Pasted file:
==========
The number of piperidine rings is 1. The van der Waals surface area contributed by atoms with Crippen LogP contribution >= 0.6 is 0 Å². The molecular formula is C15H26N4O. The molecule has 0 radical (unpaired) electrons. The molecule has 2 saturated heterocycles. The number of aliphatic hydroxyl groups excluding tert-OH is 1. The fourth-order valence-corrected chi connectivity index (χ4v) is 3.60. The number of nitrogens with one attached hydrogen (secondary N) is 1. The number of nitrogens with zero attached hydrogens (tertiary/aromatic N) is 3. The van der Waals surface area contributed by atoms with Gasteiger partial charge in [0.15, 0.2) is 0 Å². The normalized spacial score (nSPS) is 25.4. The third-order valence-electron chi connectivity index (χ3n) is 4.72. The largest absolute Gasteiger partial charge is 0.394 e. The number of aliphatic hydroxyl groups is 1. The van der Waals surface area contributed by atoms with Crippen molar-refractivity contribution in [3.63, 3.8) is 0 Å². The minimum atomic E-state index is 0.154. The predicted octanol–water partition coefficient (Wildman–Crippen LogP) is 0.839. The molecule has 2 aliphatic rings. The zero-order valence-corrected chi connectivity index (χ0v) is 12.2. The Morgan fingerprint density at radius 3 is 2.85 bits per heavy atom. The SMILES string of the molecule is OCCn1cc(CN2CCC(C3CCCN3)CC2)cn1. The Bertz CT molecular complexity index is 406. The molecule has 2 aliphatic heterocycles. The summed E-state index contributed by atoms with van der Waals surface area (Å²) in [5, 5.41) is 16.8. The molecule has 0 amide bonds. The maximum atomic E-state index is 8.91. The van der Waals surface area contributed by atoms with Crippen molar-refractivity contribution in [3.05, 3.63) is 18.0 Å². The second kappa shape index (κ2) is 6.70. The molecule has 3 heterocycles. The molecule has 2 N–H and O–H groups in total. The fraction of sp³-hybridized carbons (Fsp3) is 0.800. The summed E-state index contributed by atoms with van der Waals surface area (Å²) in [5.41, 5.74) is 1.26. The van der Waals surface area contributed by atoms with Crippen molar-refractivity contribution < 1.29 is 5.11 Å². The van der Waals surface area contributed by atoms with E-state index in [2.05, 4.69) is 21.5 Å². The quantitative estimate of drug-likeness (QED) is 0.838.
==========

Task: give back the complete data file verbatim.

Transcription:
The number of piperidine rings is 1. The van der Waals surface area contributed by atoms with Crippen LogP contribution >= 0.6 is 0 Å². The molecular formula is C15H26N4O. The molecule has 0 radical (unpaired) electrons. The molecule has 2 saturated heterocycles. The number of aliphatic hydroxyl groups excluding tert-OH is 1. The fourth-order valence-corrected chi connectivity index (χ4v) is 3.60. The number of nitrogens with one attached hydrogen (secondary N) is 1. The number of nitrogens with zero attached hydrogens (tertiary/aromatic N) is 3. The van der Waals surface area contributed by atoms with Gasteiger partial charge in [0.15, 0.2) is 0 Å². The normalized spacial score (nSPS) is 25.4. The third-order valence-electron chi connectivity index (χ3n) is 4.72. The largest absolute Gasteiger partial charge is 0.394 e. The number of aliphatic hydroxyl groups is 1. The van der Waals surface area contributed by atoms with Crippen molar-refractivity contribution in [3.63, 3.8) is 0 Å². The minimum atomic E-state index is 0.154. The predicted octanol–water partition coefficient (Wildman–Crippen LogP) is 0.839. The molecule has 2 aliphatic rings. The zero-order valence-corrected chi connectivity index (χ0v) is 12.2. The Morgan fingerprint density at radius 3 is 2.85 bits per heavy atom. The SMILES string of the molecule is OCCn1cc(CN2CCC(C3CCCN3)CC2)cn1. The Bertz CT molecular complexity index is 406. The molecule has 2 aliphatic heterocycles. The summed E-state index contributed by atoms with van der Waals surface area (Å²) in [5, 5.41) is 16.8. The molecule has 0 amide bonds. The maximum atomic E-state index is 8.91. The van der Waals surface area contributed by atoms with Crippen molar-refractivity contribution in [3.05, 3.63) is 18.0 Å². The second kappa shape index (κ2) is 6.70. The molecule has 3 heterocycles. The molecule has 2 N–H and O–H groups in total. The fraction of sp³-hybridized carbons (Fsp3) is 0.800. The summed E-state index contributed by atoms with van der Waals surface area (Å²) in [5.41, 5.74) is 1.26. The van der Waals surface area contributed by atoms with Crippen molar-refractivity contribution < 1.29 is 5.11 Å². The van der Waals surface area contributed by atoms with E-state index in [2.05, 4.69) is 21.5 Å². The quantitative estimate of drug-likeness (QED) is 0.838.